Have you ever wondered why we haven’t all just been blown up by now? I mean, there’s no debate; we could almost certainly do it. H*ll, America alone could do a decent job wiping out humanity, and when you throw in the Russian nuclear forces as well as nuclear weapons from China, it’s easy to see a variety of doomsday scenarios that all end in total global annihilation. Nuclear war has been avoided since we figured out that it was a possibility, and because of this, we’re still able to enjoy life on the 3rd rock from the Sun. There are a variety of concepts that go into this that all boil down to a universal belief that nobody is likely to launch a nuclear strike because they don’t want the sentiment returned. Welcome to the idea of mutually assured destruction (MAD), one of the only reasons you’re alive to read these words today.
What Is Mutually Assured Destruction?
The cold comfort of mutually assured destruction still exists well beyond the Cold War. MAD is an extension of the practice known as nuclear deterrence. Everything boils down to the idea that because different nations can launch nuclear weapons, other nations who might do so don’t because at that point, people have nothing to lose, and we’re all going down.
An example of MAD would be if Russia were to launch a nuke toward the United States. As soon as they do that and we confirm it, the Department of Defense’s (DoD) Nuclear Triad will respond with interceptors and offensive nuclear strikes of our own. This, in turn, will cause Russian forces to respond with, yes, you guessed it, more nuclear strikes, which will, in turn, cause the U.S. to respond with even more nuclear strikes, leading to… well, you get the idea. It’s a vicious cycle, and as bad as that is, it’s not the only thing to consider.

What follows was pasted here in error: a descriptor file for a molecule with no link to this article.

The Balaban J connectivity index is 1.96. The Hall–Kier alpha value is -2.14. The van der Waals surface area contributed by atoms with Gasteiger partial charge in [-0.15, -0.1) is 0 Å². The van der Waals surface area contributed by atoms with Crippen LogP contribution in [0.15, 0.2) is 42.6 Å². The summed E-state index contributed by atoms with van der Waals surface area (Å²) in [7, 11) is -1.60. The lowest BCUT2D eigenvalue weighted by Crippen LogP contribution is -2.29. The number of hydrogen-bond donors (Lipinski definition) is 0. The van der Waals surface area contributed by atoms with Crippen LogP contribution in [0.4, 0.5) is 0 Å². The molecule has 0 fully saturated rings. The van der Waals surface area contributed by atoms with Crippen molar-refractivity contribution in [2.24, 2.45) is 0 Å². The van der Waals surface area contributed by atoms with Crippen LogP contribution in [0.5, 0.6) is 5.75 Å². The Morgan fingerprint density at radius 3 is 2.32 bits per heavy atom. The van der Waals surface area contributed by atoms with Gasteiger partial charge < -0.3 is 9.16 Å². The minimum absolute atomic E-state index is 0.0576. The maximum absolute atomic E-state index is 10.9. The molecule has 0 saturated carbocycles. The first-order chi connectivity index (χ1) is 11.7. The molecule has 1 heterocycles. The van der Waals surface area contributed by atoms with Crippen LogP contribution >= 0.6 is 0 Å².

Let’s say a nuclear weapon was launched from a nuclear world power toward a non-Nuclear State. No MAD, right? Wrong. There are many different treaties in place that go well beyond the idea that America is playing world police. An obvious example would be a strike from North Korea that would hit South Korea. Even taking out the idea that thousands of U.S. troops would be killed, America would surely respond, as it continues to position itself as a country that can protect the nation from nuclear war. This could, in turn, invoke China, which still deals with North Korea, into firing its own weapons and so on and so forth.
NATO is a huge example of treaties with 30 member nations all pledged to enter a war should one of the nations be attacked. A nuclear strike? It would be chaos no matter who fired the first shot. While there are only three NATO countries with nuclear capabilities, the U.S., the U.K., and France, the chain of events would pit a huge range of nations against each other, with MAD being a very real possibility.
Nuclear Deterrence Prevents MAD
Nuclear mutually assured destruction is avoided, ironically, by the one thing that makes it even a possibility: nuclear weapons. The practice of nuclear deterrence is focused on the idea that nobody is going to shoot off any nukes because they know that we have them and can do the same. There’s no world to conquer if there’s no world left, and MAD would surely bring about the end for all parties involved.
While there is some debate, the Nuclear States having a stockpile of nuclear weapons ready to strike is exactly what keeps nuclear war off of the table. There’ve been concerns about the appropriate actions that should take place should a smaller nuclear device be used, but either way, all nuclear strikes are generally avoided due to the fear of retaliation.
Here’s To Never Seeing a Mutually Assured Destruction Counterattack
Seen by many as a relic of the Cold War, make no mistake, MAD is still a very important concept that affects military strategy today. The need for such massive stockpiles may not always be necessary, but the amount of time, intel, and development invested by many nations, especially the U.S., to help deter, identify, and intercept nuclear weapons is clearly noted.
Maintaining America’s nuclear deterrent forces is empowering the possibility of mutually assured destruction as a direct consequence of crossing the line. Let’s hope we continue to solve our problems without such explosive devices and rely on diplomacy over nuclear weapons to settle disagreements.
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